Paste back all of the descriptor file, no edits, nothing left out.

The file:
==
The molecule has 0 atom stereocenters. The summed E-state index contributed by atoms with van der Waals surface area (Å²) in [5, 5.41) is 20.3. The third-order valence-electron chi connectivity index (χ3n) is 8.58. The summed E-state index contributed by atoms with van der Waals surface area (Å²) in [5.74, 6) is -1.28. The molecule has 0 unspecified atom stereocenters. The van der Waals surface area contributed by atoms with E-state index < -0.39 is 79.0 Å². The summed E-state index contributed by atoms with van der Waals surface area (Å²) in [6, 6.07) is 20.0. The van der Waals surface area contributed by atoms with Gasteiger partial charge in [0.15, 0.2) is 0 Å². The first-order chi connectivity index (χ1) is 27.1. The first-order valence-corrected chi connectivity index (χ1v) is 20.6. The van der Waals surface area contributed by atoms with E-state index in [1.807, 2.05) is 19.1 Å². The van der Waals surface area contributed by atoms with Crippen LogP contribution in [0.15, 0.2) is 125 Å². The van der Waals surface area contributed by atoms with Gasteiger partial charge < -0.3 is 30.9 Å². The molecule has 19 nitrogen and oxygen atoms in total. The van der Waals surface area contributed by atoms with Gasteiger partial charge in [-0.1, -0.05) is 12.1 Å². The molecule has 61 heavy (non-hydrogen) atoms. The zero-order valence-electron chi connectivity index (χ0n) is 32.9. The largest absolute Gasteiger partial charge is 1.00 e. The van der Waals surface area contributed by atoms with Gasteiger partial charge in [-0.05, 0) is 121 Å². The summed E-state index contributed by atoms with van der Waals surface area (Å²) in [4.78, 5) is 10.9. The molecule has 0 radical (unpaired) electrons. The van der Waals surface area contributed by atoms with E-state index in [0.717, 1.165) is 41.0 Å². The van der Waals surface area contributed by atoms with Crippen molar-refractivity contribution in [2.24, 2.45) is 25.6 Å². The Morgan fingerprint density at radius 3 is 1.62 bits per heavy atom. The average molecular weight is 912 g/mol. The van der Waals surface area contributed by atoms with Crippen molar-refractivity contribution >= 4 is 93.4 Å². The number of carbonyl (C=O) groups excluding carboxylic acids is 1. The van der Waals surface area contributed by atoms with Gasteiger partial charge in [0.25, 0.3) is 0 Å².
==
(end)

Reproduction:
The molecule has 0 atom stereocenters. The summed E-state index contributed by atoms with van der Waals surface area (Å²) in [5, 5.41) is 20.3. The third-order valence-electron chi connectivity index (χ3n) is 8.58. The summed E-state index contributed by atoms with van der Waals surface area (Å²) in [5.74, 6) is -1.28. The molecule has 0 unspecified atom stereocenters. The van der Waals surface area contributed by atoms with E-state index < -0.39 is 79.0 Å². The summed E-state index contributed by atoms with van der Waals surface area (Å²) in [6, 6.07) is 20.0. The van der Waals surface area contributed by atoms with Gasteiger partial charge in [0.15, 0.2) is 0 Å². The first-order chi connectivity index (χ1) is 27.1. The first-order valence-corrected chi connectivity index (χ1v) is 20.6. The van der Waals surface area contributed by atoms with E-state index in [1.807, 2.05) is 19.1 Å². The van der Waals surface area contributed by atoms with Crippen LogP contribution in [0.15, 0.2) is 125 Å². The van der Waals surface area contributed by atoms with Gasteiger partial charge < -0.3 is 30.9 Å². The molecule has 19 nitrogen and oxygen atoms in total. The van der Waals surface area contributed by atoms with Gasteiger partial charge in [-0.1, -0.05) is 12.1 Å². The molecule has 61 heavy (non-hydrogen) atoms. The zero-order valence-electron chi connectivity index (χ0n) is 32.9. The largest absolute Gasteiger partial charge is 1.00 e. The van der Waals surface area contributed by atoms with Gasteiger partial charge in [-0.05, 0) is 121 Å². The summed E-state index contributed by atoms with van der Waals surface area (Å²) in [4.78, 5) is 10.9. The molecule has 0 radical (unpaired) electrons. The van der Waals surface area contributed by atoms with E-state index in [0.717, 1.165) is 41.0 Å². The van der Waals surface area contributed by atoms with Crippen molar-refractivity contribution in [2.24, 2.45) is 25.6 Å². The Morgan fingerprint density at radius 3 is 1.62 bits per heavy atom. The average molecular weight is 912 g/mol. The van der Waals surface area contributed by atoms with Crippen molar-refractivity contribution >= 4 is 93.4 Å². The number of carbonyl (C=O) groups excluding carboxylic acids is 1. The van der Waals surface area contributed by atoms with Gasteiger partial charge in [0.25, 0.3) is 0 Å².